Let it flow, let it flow, can’t hold it back anymore…
So Denis Villeneuve has decided to grace us with his presence following the incredible Blade Runner 2049, a truly spectacular work of science fiction from a mind that also gave us the amazing Arrival, Sicario, and Prisoners. I mentioned before that Villeneuve’s films found their way into my top 10 every year he releases something, so I was always down for whatever demented idea he had next. And demented he must be to tackle one of the most seminal works of science fiction, a project that has routinely been referred to as “unfilmable,” Frank Herbert’s 1965 novel Dune. So how did he do? Well I’ve got some good news…and a bit of bad.
So for a quick synopsis (yes dorks, it’s not that hard), we find ourselves 8000 years into the future where humanity has become a spacefaring feudal civilization under the thrall of a universal emperor. Space travel is only feasible with a substance known as “spice” that can only be harvested on desert planet of Arrakis, known to many as “Dune.” We primarily follow Paul Atreides (Timothée Chalamet), the son of Duke Leto Atreides (Oscar Isaac), as his family has been tasked to oversee the harvesting of spice by the emperor. But the task is beset with danger on all sides, from the inhospitable environment of Arrakis to the natives of the planet none too pleased by a bunch of outsiders mucking up the place. But the biggest threat comes from the Atreides’ rivals, House Harkonnen, who are conspiring to end their centuries-long rivalry once and for all.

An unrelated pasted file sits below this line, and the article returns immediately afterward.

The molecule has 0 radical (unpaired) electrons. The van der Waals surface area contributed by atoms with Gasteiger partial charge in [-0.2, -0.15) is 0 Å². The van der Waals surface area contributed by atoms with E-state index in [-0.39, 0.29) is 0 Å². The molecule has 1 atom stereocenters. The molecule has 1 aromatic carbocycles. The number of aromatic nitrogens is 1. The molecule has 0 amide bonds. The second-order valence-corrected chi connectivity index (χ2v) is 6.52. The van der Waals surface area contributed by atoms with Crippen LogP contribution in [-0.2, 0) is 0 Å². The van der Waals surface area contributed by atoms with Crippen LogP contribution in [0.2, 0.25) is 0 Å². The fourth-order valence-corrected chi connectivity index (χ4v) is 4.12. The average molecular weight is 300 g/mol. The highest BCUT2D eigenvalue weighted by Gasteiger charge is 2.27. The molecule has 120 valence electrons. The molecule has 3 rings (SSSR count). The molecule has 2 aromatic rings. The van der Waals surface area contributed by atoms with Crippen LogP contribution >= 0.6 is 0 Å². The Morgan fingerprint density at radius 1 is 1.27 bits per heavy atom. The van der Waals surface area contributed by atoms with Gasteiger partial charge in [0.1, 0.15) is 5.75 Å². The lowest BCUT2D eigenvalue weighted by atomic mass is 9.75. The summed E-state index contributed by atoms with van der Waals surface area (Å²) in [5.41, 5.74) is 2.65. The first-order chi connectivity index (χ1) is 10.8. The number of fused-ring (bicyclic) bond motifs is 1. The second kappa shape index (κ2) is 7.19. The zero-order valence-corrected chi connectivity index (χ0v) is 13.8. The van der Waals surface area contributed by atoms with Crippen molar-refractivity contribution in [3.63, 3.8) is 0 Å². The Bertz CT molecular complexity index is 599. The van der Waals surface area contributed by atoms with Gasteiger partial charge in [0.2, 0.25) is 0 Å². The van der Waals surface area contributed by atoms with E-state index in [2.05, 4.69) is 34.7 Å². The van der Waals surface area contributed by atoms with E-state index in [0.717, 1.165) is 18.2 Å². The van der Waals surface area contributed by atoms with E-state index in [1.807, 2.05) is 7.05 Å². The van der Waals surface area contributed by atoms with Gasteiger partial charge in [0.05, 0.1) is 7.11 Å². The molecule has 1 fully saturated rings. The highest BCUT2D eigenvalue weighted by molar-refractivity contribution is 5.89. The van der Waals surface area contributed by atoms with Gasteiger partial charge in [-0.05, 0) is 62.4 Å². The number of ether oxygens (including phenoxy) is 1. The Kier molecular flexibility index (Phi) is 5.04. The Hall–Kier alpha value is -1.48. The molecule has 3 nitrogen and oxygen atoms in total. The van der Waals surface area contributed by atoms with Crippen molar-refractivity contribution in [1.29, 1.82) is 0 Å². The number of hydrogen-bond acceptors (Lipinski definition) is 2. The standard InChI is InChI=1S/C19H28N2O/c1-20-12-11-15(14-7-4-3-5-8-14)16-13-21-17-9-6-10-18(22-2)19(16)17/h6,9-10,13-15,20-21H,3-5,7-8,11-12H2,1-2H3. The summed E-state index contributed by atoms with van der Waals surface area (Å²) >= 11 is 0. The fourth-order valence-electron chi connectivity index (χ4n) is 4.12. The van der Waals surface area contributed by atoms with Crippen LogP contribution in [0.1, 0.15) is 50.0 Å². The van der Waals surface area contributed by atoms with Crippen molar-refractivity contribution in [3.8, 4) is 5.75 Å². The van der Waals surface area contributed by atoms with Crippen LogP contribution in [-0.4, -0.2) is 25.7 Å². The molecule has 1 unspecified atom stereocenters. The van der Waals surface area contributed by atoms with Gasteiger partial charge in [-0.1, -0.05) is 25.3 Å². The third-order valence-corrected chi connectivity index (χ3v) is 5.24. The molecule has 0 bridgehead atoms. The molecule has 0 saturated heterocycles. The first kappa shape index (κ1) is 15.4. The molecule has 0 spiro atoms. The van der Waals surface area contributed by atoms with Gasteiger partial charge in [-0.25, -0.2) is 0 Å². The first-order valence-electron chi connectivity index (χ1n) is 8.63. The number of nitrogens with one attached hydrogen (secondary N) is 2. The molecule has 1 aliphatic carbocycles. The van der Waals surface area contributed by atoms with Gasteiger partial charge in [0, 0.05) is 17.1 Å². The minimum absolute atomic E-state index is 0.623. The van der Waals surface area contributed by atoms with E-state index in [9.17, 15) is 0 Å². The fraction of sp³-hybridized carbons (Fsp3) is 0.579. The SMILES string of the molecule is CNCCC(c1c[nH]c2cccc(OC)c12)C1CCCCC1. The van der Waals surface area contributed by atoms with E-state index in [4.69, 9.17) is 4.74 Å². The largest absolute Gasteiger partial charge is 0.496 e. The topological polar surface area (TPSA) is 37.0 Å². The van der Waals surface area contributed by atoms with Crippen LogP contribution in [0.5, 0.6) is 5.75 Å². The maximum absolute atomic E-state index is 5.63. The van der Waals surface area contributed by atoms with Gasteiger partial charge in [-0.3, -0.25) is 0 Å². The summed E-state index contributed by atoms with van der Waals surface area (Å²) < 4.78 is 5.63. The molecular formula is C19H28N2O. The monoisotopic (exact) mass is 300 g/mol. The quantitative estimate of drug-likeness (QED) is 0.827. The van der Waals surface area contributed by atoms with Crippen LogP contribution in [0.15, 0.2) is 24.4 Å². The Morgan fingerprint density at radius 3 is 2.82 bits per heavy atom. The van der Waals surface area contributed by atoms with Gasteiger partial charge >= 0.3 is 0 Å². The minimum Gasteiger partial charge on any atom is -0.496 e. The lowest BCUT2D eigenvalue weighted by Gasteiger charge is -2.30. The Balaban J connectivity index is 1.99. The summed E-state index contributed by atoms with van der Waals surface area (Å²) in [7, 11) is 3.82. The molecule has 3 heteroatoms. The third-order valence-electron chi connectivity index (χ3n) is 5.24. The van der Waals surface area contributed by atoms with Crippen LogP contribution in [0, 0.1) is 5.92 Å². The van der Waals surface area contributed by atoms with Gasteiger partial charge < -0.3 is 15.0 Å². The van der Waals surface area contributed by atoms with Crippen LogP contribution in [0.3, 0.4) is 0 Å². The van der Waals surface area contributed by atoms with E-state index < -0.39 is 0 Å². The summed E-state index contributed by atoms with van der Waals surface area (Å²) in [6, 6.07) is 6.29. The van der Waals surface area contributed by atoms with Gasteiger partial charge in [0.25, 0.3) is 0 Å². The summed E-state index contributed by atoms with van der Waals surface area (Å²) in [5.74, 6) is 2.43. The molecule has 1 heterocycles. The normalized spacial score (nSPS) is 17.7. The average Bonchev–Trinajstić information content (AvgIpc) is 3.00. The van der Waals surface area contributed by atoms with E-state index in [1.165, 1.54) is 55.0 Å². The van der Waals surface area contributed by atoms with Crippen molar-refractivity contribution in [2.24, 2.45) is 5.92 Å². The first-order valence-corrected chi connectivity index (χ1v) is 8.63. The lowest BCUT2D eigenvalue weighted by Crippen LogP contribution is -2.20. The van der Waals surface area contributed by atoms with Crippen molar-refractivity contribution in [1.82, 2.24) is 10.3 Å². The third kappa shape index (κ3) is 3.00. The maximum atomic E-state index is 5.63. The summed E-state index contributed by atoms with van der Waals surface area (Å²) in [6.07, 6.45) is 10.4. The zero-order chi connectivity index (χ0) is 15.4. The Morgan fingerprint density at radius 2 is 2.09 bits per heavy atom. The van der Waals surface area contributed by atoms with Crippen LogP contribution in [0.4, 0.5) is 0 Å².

For those of you unfamiliar with the source material, you may be picking up on a few parallels with other works of fiction ranging from James Cameron’s Avatar to Game of Thrones. And you’d be absolutely correct that there’s a strong vibe from the sources mixed in with some good ol’ Star Wars (complete with Jedi mind tricks) and about ten other sci-fi and fantasy franchises you can think of. This is not meant to be derogatory, Frank Herbert’s novel predates several of these works by several years and has no doubt influenced many a writer since its publication. Instead, I’m using this as a selling point to ease your thoughts that this movie wouldn’t be accessible, because it most certainly finds clever ways of cultural osmosis to introduce to you complex concepts without getting bogged down in boring exposition dumps.